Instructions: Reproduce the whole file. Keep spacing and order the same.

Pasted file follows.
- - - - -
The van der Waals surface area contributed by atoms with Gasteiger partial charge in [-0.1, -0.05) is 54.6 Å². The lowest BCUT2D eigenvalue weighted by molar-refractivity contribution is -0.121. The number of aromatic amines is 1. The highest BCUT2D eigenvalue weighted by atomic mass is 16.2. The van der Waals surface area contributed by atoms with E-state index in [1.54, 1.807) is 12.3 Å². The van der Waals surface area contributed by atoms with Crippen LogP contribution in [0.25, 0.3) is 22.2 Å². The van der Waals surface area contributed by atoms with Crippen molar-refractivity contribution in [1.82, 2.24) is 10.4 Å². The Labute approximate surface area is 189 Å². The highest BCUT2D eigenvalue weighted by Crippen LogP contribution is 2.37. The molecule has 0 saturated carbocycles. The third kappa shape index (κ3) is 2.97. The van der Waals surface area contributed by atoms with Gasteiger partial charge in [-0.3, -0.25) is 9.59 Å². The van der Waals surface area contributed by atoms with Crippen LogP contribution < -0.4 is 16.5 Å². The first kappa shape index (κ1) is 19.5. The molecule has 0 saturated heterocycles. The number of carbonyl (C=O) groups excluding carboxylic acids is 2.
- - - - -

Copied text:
The van der Waals surface area contributed by atoms with Gasteiger partial charge in [-0.1, -0.05) is 54.6 Å². The lowest BCUT2D eigenvalue weighted by molar-refractivity contribution is -0.121. The number of aromatic amines is 1. The highest BCUT2D eigenvalue weighted by atomic mass is 16.2. The van der Waals surface area contributed by atoms with E-state index in [1.54, 1.807) is 12.3 Å². The van der Waals surface area contributed by atoms with Crippen LogP contribution in [0.25, 0.3) is 22.2 Å². The van der Waals surface area contributed by atoms with Crippen molar-refractivity contribution in [1.82, 2.24) is 10.4 Å². The Labute approximate surface area is 189 Å². The highest BCUT2D eigenvalue weighted by Crippen LogP contribution is 2.37. The molecule has 0 saturated carbocycles. The third kappa shape index (κ3) is 2.97. The van der Waals surface area contributed by atoms with Gasteiger partial charge in [-0.3, -0.25) is 9.59 Å². The van der Waals surface area contributed by atoms with Crippen LogP contribution < -0.4 is 16.5 Å². The first kappa shape index (κ1) is 19.5. The molecule has 0 saturated heterocycles. The number of carbonyl (C=O) groups excluding carboxylic acids is 2.